Our Tech Lead, Emil Marceta, is the big brain behind most of our cool technology. He's also the mastermind behind the design of the Redirect solution in our Payment Pages. Recently one of our clients asked for clarification again on the complexities relating to Relay Response and Redirects and Silent Posts. Understanding how these work is key to ensuring that customers are seeing what they need to see and your internal systems are getting updates appropriately.
Here's a straight excerpt from Emil's correspondance with a client:
The Redirect option is recommended since it avoids synchronous Server to Server call during payment processing. The 'Redirect' mitigates the synchronous nature of Relay Response call. The Relay Response 'freezes' (browser, e-xact, merchant server) request resources during the payment request. This is because the RR result needs to be sent back to the browser. In a very high load scenarios coupled with any slow component on the merchant servers or network it may result, (and look like) a Denial of Service Attack. We've implemented several measures, such as more aggressive RR timeouts as a measure, but it is unrealistic to lower them in the few seconds range.
Here is one illustration: Lets assume that the Payment server max capacity is 1000 handlers. Let's assume that the RR handler on the merchant server produces: receipt for the customer, and performs slow actions such as updates the DB and sends Email. Since slow operations happen in the request processing time, their time is added to the request time. Assume delays of 5s for Sending Email/updating DB and 1000 requests queued. Then this 1000 capacity is all used for that time, and new connections cannot be served. Therefore, with RR, there is a 'dependency' (coupling) on the performance of the merchant server with the system wide impact.
Obviously, updating backoffice DB and sending Email are constituent parts of the payment process and they need to happen. To improve the RR solution on the Merchant side RR handler could be written asynchronously itself (to only receive parameters and then spawn a job/thread to perform the rest of the slow actions such as sending Email, updating databases etc). This however, requires more development effort on the customer side. Besides, many popular Web languages/frameworks such as PHP etc don't support asynchronous request handling. It also poses some chicken-egg problems, since the receipt may depend on the DB updates. :) E-xact may not be aware when potentially customer component degrades in some way so coupling remains. Other aspects such as network related issues remain unsolved.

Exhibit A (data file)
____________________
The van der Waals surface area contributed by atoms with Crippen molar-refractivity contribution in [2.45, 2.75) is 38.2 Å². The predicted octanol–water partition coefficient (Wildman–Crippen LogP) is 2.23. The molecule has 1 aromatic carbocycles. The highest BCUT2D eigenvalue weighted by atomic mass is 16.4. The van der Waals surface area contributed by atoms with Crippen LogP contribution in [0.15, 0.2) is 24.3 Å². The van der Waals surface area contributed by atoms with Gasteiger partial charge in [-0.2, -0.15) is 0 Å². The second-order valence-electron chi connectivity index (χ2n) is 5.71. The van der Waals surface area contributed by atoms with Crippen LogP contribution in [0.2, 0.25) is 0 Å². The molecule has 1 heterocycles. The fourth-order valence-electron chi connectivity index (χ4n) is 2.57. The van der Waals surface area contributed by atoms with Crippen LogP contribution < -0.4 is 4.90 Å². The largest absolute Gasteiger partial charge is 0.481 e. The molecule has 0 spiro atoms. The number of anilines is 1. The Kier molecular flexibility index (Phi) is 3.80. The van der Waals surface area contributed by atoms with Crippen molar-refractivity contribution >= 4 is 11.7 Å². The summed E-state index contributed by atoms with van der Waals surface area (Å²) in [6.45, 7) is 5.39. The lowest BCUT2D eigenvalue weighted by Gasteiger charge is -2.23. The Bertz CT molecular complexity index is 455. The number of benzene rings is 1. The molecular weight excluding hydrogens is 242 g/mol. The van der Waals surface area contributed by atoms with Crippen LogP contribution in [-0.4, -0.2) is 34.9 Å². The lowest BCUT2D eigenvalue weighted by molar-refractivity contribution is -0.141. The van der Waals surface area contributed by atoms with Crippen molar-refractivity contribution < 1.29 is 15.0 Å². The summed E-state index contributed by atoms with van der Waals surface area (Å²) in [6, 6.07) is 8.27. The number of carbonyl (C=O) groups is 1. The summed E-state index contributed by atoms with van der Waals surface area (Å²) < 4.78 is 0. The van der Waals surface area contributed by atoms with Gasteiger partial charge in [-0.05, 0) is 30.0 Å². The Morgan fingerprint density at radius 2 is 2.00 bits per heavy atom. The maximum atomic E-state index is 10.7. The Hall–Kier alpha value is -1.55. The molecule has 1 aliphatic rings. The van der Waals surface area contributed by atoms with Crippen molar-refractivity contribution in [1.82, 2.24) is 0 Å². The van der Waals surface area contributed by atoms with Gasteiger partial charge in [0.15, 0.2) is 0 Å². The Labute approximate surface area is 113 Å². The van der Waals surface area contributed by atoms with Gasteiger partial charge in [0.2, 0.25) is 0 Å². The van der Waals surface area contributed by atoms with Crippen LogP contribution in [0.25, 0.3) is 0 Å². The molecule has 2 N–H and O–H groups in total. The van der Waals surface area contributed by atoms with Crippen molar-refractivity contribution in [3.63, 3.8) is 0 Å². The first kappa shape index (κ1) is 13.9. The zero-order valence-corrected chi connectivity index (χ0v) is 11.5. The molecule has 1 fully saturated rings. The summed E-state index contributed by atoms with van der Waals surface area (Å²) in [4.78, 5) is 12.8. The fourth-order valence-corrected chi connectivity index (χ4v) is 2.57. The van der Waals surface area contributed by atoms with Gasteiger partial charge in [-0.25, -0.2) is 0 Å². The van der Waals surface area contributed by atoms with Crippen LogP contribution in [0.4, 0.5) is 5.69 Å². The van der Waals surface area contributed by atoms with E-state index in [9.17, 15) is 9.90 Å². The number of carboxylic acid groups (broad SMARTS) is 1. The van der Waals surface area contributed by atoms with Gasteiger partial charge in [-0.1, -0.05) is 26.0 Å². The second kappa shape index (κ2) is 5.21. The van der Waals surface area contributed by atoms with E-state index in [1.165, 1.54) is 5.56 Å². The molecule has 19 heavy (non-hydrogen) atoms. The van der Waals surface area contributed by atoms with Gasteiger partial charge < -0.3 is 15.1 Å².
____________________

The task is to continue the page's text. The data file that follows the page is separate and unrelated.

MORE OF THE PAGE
The Redirect tries to help with the following strategy. It uses the browser to carry the information back to the merchant site as a part of the Redirect (HTTP 302) location - GET request. The fields are the same as with RR (including the security signature that can be verified).
This means that as soon as the request is processed (accepted or declined) the browser is redirected to the merchant site where the browser parameters are processed and the receipt is presented. The Silent Post is sent asynchronously, so it is not a blocking action (I believe this was asked in previous Email - so my apologies for repeating - I'm writing all of this for completeness sake). The Silent Post rationale is the redundancy. In the ideal circumstances it would not be required. In the case the customer browser crashes, customer closes the browser etc at least the transaction notification is sent to the merchant server. There is no guarantee of ordering, that is, whether Silent Post or the browser reaches merchant server first. Also the two actions should be idempotent, that is, if the browser request came first, and has updated the DB, the Silent Post should not. Unique Transaction Identifier (Tag) can be used for that purpose.